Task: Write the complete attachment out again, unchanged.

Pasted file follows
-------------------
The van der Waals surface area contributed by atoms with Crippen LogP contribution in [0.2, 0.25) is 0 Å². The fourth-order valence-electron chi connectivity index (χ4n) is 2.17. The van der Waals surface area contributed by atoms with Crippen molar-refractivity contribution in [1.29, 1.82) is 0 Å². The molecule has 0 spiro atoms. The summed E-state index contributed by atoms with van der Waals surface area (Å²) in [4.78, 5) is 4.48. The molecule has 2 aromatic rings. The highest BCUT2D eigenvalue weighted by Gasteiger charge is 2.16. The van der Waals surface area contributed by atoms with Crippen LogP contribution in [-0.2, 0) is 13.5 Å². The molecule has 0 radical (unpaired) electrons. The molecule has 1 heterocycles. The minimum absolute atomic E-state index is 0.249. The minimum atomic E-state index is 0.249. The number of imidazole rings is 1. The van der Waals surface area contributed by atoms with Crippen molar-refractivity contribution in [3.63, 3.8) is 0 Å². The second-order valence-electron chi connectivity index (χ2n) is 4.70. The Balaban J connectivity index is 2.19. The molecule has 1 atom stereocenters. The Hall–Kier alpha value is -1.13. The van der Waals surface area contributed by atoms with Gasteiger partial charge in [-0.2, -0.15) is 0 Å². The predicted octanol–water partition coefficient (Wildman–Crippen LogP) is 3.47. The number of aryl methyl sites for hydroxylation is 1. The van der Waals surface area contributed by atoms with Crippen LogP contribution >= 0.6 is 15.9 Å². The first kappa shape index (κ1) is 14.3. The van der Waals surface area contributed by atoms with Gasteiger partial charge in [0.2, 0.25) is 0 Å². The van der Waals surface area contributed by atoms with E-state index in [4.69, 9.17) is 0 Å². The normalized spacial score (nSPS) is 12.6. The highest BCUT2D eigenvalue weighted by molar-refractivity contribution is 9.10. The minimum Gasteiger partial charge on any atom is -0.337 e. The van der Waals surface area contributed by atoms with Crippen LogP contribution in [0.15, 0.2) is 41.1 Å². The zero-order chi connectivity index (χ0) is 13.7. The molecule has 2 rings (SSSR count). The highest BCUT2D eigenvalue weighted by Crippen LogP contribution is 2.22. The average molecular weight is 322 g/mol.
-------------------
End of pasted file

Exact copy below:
The van der Waals surface area contributed by atoms with Crippen LogP contribution in [0.2, 0.25) is 0 Å². The fourth-order valence-electron chi connectivity index (χ4n) is 2.17. The van der Waals surface area contributed by atoms with Crippen molar-refractivity contribution in [1.29, 1.82) is 0 Å². The molecule has 0 spiro atoms. The summed E-state index contributed by atoms with van der Waals surface area (Å²) in [4.78, 5) is 4.48. The molecule has 2 aromatic rings. The highest BCUT2D eigenvalue weighted by Gasteiger charge is 2.16. The van der Waals surface area contributed by atoms with Crippen LogP contribution in [-0.2, 0) is 13.5 Å². The molecule has 0 radical (unpaired) electrons. The molecule has 1 heterocycles. The minimum absolute atomic E-state index is 0.249. The minimum atomic E-state index is 0.249. The number of imidazole rings is 1. The van der Waals surface area contributed by atoms with Crippen molar-refractivity contribution in [3.63, 3.8) is 0 Å². The second-order valence-electron chi connectivity index (χ2n) is 4.70. The Balaban J connectivity index is 2.19. The molecule has 1 atom stereocenters. The Hall–Kier alpha value is -1.13. The van der Waals surface area contributed by atoms with Gasteiger partial charge in [-0.2, -0.15) is 0 Å². The predicted octanol–water partition coefficient (Wildman–Crippen LogP) is 3.47. The number of aryl methyl sites for hydroxylation is 1. The van der Waals surface area contributed by atoms with Crippen LogP contribution >= 0.6 is 15.9 Å². The first kappa shape index (κ1) is 14.3. The van der Waals surface area contributed by atoms with Gasteiger partial charge in [0.2, 0.25) is 0 Å². The van der Waals surface area contributed by atoms with E-state index in [4.69, 9.17) is 0 Å². The normalized spacial score (nSPS) is 12.6. The highest BCUT2D eigenvalue weighted by molar-refractivity contribution is 9.10. The minimum Gasteiger partial charge on any atom is -0.337 e. The van der Waals surface area contributed by atoms with Crippen LogP contribution in [0.15, 0.2) is 41.1 Å². The zero-order chi connectivity index (χ0) is 13.7. The molecule has 2 rings (SSSR count). The highest BCUT2D eigenvalue weighted by Crippen LogP contribution is 2.22. The average molecular weight is 322 g/mol.